"But enough about me, let's talk about you. What do YOU think of me?"
I hate it that I have a line from Beaches burned into my brain, but once in a while, it comes in handy.
I know what you're saying: "the last thing I need to hear is what a bunch of tea-sippin' euros think of Americans right now." Mercifully, The Americans being thought about here are not Robert Novak's, but Robert Frank's.
On Friday, the Tate Modern is hosting a day-long symposium about Frank's 1958 work, The Americans, which has been called "quite simply and undeniably, the most important and influential book of photographs since World War II."
The 2-part program focuses on The Americans in its time, and on its legacy. Speakers include the book's original publisher, Robert Delpireis, and the awesome photographer Stephen Shore (no slouch in the crossing the country with a camera department).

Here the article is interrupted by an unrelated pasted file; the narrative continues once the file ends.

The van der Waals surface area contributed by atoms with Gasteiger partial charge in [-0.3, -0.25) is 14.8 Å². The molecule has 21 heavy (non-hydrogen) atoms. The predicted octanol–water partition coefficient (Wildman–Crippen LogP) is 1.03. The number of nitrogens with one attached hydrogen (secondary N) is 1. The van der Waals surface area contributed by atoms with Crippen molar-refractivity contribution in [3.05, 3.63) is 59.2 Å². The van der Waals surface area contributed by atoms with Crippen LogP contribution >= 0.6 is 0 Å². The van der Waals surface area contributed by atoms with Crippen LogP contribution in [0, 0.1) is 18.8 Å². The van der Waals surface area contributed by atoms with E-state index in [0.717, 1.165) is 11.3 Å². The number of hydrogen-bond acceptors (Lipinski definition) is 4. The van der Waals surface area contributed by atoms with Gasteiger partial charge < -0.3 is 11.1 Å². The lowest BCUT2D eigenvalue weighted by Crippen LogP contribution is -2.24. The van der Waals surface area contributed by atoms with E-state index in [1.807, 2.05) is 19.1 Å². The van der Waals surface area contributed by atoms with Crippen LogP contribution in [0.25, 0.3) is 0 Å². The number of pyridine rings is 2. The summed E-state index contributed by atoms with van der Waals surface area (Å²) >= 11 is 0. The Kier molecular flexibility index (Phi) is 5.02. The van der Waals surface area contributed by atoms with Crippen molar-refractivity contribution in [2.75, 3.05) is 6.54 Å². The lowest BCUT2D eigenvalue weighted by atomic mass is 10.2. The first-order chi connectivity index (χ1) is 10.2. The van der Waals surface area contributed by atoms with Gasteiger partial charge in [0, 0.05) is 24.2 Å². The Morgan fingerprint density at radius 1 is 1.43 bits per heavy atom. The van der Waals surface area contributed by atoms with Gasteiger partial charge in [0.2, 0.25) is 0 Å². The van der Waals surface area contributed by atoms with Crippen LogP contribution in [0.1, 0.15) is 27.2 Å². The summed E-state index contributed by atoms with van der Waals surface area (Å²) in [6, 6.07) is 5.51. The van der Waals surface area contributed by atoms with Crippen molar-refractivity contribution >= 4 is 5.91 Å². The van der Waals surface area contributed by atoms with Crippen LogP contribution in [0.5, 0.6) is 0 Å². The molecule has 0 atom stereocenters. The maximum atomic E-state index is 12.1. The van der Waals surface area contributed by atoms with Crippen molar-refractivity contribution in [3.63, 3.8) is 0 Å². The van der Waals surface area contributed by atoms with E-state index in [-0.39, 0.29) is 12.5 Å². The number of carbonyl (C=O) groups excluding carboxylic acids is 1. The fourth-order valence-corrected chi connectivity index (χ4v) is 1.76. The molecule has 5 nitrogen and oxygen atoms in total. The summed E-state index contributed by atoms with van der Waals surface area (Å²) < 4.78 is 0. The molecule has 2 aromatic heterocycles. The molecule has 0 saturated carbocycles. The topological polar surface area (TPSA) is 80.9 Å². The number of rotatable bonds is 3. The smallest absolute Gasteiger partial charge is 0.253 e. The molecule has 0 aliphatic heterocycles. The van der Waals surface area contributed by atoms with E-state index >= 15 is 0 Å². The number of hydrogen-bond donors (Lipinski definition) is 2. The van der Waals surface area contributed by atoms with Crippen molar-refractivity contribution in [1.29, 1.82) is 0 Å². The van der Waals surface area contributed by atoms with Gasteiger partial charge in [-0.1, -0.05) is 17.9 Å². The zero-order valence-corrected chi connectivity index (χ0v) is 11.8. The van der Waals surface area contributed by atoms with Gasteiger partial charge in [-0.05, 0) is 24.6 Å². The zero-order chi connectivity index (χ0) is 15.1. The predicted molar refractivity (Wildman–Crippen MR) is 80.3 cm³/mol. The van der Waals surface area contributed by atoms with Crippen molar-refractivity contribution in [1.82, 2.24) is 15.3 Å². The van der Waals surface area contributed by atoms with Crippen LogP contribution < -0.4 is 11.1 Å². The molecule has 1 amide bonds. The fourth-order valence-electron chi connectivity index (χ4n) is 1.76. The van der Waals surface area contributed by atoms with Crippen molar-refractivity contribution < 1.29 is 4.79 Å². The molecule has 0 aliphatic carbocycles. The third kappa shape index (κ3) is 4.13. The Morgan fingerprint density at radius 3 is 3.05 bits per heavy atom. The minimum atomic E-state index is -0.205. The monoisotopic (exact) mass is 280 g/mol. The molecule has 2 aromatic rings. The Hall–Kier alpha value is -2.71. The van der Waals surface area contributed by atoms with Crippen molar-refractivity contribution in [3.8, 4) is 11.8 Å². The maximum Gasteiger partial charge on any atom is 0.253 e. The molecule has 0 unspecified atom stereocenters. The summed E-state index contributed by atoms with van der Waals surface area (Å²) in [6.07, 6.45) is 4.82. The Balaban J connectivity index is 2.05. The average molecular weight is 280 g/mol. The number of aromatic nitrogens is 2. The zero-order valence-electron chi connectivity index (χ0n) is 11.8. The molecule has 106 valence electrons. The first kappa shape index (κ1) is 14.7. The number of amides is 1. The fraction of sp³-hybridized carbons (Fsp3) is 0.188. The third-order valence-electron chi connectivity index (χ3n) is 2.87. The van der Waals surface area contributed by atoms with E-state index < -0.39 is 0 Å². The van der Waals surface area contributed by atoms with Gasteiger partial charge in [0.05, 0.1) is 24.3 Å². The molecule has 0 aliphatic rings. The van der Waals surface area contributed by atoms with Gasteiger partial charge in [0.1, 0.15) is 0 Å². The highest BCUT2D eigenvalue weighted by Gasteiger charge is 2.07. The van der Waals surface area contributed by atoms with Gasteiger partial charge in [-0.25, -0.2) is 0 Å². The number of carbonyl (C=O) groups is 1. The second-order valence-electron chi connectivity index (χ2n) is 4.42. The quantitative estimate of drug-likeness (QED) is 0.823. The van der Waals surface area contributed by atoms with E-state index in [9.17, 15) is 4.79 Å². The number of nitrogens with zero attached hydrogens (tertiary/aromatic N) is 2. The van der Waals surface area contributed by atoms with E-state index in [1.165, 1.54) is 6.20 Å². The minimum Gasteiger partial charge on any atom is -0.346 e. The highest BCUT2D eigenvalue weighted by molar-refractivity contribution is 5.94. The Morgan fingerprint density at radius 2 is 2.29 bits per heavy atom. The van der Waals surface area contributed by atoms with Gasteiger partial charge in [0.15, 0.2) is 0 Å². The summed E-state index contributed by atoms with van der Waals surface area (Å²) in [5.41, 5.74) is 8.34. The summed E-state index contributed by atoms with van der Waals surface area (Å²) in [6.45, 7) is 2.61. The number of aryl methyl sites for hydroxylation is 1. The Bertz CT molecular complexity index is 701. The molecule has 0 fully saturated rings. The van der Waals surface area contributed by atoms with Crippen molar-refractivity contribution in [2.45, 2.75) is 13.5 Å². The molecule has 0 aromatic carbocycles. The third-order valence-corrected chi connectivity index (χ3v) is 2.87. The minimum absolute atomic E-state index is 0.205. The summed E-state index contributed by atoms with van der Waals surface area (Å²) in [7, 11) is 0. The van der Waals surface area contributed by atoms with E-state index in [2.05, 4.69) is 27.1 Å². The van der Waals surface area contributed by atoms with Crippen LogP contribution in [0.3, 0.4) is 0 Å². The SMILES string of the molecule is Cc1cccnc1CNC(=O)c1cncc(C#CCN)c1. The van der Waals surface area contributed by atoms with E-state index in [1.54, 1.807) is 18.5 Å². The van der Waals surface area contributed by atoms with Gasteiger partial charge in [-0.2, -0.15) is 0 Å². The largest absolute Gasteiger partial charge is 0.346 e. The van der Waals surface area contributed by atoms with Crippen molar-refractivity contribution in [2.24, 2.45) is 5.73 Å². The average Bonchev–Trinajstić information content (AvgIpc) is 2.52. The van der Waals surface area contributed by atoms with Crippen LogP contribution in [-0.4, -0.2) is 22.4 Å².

The day will end with a rare screening of Franks' Rolling Stones concert doc, Cocksucker Blues, which Mick and the boys blocked from distribution after finding their own staged excesses a little too vÈritÈ.
Tickets are £15, or approximately $858 million [heh] at current exchange rates, plus the movie. Kultureflash got the word out in the UK; I'm just here to tell folks who don't have two ha'pennies to rub together that the whole thing'll be webcast [Duh, except the movie. Nice try, though.], so set your clocks to Big Ben.